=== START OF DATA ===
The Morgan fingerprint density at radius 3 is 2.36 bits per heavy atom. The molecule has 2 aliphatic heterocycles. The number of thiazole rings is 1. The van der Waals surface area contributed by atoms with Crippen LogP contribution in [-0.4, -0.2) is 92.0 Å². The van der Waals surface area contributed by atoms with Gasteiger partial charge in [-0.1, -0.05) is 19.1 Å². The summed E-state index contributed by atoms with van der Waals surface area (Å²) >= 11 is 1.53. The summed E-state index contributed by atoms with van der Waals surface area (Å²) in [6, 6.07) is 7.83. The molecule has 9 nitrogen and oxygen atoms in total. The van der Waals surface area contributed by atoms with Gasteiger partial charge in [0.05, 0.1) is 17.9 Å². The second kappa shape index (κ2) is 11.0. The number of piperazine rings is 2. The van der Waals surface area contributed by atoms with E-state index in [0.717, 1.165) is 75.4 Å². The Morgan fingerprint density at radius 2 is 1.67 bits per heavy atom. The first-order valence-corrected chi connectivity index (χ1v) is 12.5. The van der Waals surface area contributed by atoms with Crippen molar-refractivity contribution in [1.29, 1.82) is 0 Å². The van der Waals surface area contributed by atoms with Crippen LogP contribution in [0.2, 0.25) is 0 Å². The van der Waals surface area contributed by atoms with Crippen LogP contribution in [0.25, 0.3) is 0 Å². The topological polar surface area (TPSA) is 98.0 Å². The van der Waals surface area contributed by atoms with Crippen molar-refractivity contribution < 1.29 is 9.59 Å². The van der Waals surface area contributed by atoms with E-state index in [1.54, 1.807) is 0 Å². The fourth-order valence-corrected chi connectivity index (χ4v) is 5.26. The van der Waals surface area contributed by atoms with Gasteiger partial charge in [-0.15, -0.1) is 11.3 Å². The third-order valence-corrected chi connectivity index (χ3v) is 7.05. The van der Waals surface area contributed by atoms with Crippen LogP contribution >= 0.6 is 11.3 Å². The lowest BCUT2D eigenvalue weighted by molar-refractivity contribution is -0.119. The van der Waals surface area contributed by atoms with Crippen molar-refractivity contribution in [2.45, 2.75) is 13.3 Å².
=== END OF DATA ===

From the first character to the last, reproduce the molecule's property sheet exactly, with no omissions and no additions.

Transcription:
The Morgan fingerprint density at radius 3 is 2.36 bits per heavy atom. The molecule has 2 aliphatic heterocycles. The number of thiazole rings is 1. The van der Waals surface area contributed by atoms with Crippen LogP contribution in [-0.4, -0.2) is 92.0 Å². The van der Waals surface area contributed by atoms with Gasteiger partial charge in [-0.1, -0.05) is 19.1 Å². The summed E-state index contributed by atoms with van der Waals surface area (Å²) >= 11 is 1.53. The summed E-state index contributed by atoms with van der Waals surface area (Å²) in [6, 6.07) is 7.83. The molecule has 9 nitrogen and oxygen atoms in total. The van der Waals surface area contributed by atoms with Gasteiger partial charge in [0.05, 0.1) is 17.9 Å². The second kappa shape index (κ2) is 11.0. The number of piperazine rings is 2. The van der Waals surface area contributed by atoms with E-state index in [0.717, 1.165) is 75.4 Å². The Morgan fingerprint density at radius 2 is 1.67 bits per heavy atom. The first-order valence-corrected chi connectivity index (χ1v) is 12.5. The van der Waals surface area contributed by atoms with Crippen molar-refractivity contribution in [1.29, 1.82) is 0 Å². The van der Waals surface area contributed by atoms with Crippen LogP contribution in [0.2, 0.25) is 0 Å². The van der Waals surface area contributed by atoms with Crippen LogP contribution in [0.25, 0.3) is 0 Å². The topological polar surface area (TPSA) is 98.0 Å². The van der Waals surface area contributed by atoms with Crippen molar-refractivity contribution < 1.29 is 9.59 Å². The van der Waals surface area contributed by atoms with E-state index in [1.54, 1.807) is 0 Å². The fourth-order valence-corrected chi connectivity index (χ4v) is 5.26. The van der Waals surface area contributed by atoms with Gasteiger partial charge in [-0.15, -0.1) is 11.3 Å². The third-order valence-corrected chi connectivity index (χ3v) is 7.05. The van der Waals surface area contributed by atoms with Crippen LogP contribution >= 0.6 is 11.3 Å². The lowest BCUT2D eigenvalue weighted by molar-refractivity contribution is -0.119. The van der Waals surface area contributed by atoms with Crippen molar-refractivity contribution in [2.45, 2.75) is 13.3 Å².